Elon Musk accused US media outlets of racism on Sunday while defending “Dilbert” cartoonist Scott Adams from backlash over remarks in which he urged white people to avoid black people.
“The media is racist,” the billionaire Twitter owner tweeted.
“For a *very* long time, US media was racist against non-white people, now they’re racist against whites & Asians,” Musk added in a second tweet. “Same thing happened with elite colleges & high schools in America. Maybe they can try not being racist.”
Adams’ strip was pulled by the Washington Post, USA Today and several other major newspapers in response to racist remarks he made on his YouTube channel last week. At one point in the rant, Adams said White people should “get the hell away from Black people.”
The “Dilbert” creator was discussing a recent Rasmussen poll which found that 47% of Black Americans either disagreed with or were unsure about the phrase “It’s okay to be White.” 53% of Black Americans said they agreed with the phrase.
The phrase sometimes surfaces in racist memes, most notably in a 2017 trolling campaign by 4chan users, according the Anti-Defamation League.
Musk slammed the media in response to a post from the Twitter account @monitoringbias, which claimed that “Adams was horrified” by the Rasmussen poll’s results.
“If nearly half of all Blacks are not okay with White people … that’s a hate group,” Adams said on YouTube, according to the Washington Post. “I don’t want to have anything to do with them. And I would say, based on the current way things are going, the best advice I would give to White people is to get the hell away from Black people … because there is no fixing this.”
Musk also appeared to defend Adams in another tweet posted in response to Washington Post columnist Josh Rogin, who said it was “good” that newspapers were dropping the cartoon.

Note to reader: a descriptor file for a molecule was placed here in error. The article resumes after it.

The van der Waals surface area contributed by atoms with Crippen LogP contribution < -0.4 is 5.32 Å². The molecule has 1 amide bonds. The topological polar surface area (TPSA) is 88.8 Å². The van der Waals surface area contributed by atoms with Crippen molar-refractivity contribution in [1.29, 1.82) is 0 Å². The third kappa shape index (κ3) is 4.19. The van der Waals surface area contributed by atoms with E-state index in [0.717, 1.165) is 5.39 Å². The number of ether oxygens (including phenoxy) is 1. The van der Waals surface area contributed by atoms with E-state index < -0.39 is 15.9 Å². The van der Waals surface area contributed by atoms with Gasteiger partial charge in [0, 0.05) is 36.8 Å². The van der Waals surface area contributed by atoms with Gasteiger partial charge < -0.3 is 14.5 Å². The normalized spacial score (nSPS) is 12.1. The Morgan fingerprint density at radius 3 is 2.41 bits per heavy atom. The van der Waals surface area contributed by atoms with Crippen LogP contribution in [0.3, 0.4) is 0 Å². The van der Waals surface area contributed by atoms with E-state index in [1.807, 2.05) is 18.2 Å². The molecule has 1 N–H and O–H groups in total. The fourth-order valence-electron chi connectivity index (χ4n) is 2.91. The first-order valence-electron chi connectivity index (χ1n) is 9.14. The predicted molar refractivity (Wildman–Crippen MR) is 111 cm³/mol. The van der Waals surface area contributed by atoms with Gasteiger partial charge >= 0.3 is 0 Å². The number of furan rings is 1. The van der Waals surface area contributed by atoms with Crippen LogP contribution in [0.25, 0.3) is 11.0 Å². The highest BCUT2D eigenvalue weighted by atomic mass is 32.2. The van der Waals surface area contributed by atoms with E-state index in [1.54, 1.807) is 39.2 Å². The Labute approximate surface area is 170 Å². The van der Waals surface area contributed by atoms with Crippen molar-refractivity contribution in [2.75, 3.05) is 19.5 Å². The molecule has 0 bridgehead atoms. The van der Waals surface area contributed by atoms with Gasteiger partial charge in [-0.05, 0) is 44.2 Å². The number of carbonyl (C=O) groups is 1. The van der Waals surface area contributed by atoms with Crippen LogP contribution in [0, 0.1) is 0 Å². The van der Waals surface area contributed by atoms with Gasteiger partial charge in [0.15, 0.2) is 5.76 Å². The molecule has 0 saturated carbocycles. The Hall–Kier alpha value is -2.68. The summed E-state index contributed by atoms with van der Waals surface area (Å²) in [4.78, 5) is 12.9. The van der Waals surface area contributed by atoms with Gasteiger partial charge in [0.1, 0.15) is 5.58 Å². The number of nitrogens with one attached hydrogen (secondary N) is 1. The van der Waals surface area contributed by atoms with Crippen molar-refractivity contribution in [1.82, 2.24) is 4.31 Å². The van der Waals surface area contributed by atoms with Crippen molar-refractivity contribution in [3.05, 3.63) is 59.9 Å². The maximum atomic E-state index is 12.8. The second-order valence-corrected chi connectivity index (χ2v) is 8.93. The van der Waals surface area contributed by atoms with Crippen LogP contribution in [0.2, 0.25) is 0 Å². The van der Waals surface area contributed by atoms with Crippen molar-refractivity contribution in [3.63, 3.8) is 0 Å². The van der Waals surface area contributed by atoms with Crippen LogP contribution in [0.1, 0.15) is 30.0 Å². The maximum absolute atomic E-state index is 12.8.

“What exactly are they complaining about?” Musk wrote in the now-deleted post.
“Dilbert” is a long-running comic strip that was first published in 1989. The cartoon spoofs corporate office culture.
Adams faced widespread condemnation over his remarks. The Washington Post said it had pulled the “Dilbert” cartoon in response to Adams’ “recent statements promoting segregation,” while USA Today said it has dropped the comic “due to recent discriminatory comments” by its creator.
Adams told the Washington Post he expected “around zero” newspapers to still carry his cartoon by Monday.
“Most of my income will be gone by next week,” Adams said in a separate live-stream on his YouTube channel on Saturday. “My reputation for the rest of my life is destroyed. You can’t come back from this, am I right? There’s no way you can come back from this.”
Last year, critics of Musk’s Twitter takeover expressed concern that his plans to roll back content moderation practices on the social media platform would embolden extremist voices.
The concerns prompted a mass exodus of Twitter’s corporate advertisers – a key source of revenue for the embattled social media firm.